Assistant Attorney General Amy L. Solomon Delivers Remarks at the 2023 Comprehensive Opioid, Stimulant and Substance Use Program National Forum
Good morning, everyone! It’s wonderful to join you today at the first COSSUP conference – live and in person – since 2020. It is so energizing, so encouraging, to be in this room full of experts and practitioners from all around the country.
And I want to offer a few thanks to the team who got us here and made it happen:
First, I want to thank Bureau of Justice Assistance Director Karhlton Moore for his outstanding leadership and for his strong commitment to the health and safety of our communities. He has a clear vision for safety and justice that centers on supporting the well-being of every community member. COSSUP is a direct reflection of that philosophy, and I am so appreciative of the tremendous energy he brings to this work. Karhlton is a wonderful colleague and we are so fortunate to have him leading BJA.
Karhlton has an incredible team, and I want to give a big shout out to Tim Jeffries, Betsi Griffith, Ruby Qazilbash and their teams, as well as Mariel Lifshitz in my office. These colleagues bring deep knowledge, expertise and commitment to this work, and they have been tireless in their efforts to center public health as a major goal of the Justice Department’s public safety strategy. Thanks also go to the great efforts of our training and technical assistance partners who worked with BJA to organize the conference and to support COSSUP grantees year-round.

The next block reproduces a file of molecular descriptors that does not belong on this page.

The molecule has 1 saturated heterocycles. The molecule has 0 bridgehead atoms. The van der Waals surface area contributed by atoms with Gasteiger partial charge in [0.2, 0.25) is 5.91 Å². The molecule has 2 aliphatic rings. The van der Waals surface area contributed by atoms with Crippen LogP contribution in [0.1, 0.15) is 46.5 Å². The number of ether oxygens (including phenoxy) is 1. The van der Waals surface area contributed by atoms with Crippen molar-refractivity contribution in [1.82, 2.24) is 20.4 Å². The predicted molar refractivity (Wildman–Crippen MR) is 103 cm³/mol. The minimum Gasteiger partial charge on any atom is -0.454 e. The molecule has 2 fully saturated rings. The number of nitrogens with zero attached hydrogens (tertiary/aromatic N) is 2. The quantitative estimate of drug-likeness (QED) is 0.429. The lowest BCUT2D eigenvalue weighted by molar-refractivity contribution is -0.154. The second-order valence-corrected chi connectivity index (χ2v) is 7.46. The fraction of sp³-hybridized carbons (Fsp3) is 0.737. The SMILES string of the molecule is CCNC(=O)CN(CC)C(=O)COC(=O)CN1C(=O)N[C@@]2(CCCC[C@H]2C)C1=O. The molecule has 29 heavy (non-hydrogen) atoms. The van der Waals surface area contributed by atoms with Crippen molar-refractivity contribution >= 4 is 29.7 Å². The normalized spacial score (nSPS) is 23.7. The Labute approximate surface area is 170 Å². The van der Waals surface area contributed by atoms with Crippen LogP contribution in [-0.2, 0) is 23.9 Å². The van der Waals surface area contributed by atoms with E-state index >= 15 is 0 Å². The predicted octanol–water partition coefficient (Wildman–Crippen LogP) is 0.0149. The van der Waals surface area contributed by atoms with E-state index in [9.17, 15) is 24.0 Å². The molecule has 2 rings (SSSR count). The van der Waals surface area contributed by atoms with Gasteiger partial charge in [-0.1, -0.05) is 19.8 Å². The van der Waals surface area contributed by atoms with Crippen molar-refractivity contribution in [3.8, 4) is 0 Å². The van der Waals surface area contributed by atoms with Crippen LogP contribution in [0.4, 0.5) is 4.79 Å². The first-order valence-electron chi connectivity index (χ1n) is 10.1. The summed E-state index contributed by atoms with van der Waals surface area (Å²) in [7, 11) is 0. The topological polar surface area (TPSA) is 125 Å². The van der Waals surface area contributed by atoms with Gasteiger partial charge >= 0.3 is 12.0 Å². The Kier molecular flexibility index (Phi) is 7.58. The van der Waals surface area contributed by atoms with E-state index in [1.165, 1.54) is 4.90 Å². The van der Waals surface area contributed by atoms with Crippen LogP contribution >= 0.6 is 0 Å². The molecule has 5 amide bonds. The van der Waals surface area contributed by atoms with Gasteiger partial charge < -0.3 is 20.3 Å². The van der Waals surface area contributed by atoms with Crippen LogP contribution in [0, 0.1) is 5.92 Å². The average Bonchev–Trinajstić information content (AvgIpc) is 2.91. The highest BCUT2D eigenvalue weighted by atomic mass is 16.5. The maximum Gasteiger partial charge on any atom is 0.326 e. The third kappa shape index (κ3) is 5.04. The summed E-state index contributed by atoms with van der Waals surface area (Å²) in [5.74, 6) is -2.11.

And let me thank all my fellow speakers and presenters. Siobhan [Morse], we are so very grateful to you for sharing your message of hope, and for all you have done to take lessons from your own journey to support others on their path to recovery. Thank you.
Shawn [Ironmaker] and Gregorio [Kishketon], thank you for your eloquent words, and for making us feel the presence of something greater than ourselves. We are honored to have you here today.
And of course, thanks to each and every person in the room here today. There are over 1,200 of you from across the country, all working to address the crises we’re facing related to substance misuse, substance use disorders, overdose and associated social challenges. Your work is essential, it’s inspiring and it’s making a difference in the lives of millions of Americans.
We are proud to support you, and we are calling on you in these difficult times to redouble your commitment to the health and safety of our communities.
This is, of course, a big issue we’re trying to tackle. More than 46 million people in our country have a substance use disorder. Of that number, more than 19 million people over the age of 18 have a co-occurring substance use and mental health disorder. These are our colleagues. They’re our friends and neighbors. They’re people we live with and love.
Substance use and mental health conditions are not uncommon, and yet those who experience these disorders very often don’t get the support they need. The latest National Survey on Drug Use and Health tells us that, astonishingly, about 94 percent of people with substance use disorders do not receive treatment. Moreover, women and low-income populations and individuals from historically underserved and marginalized communities face distinct inequities in accessing treatment and recovery service.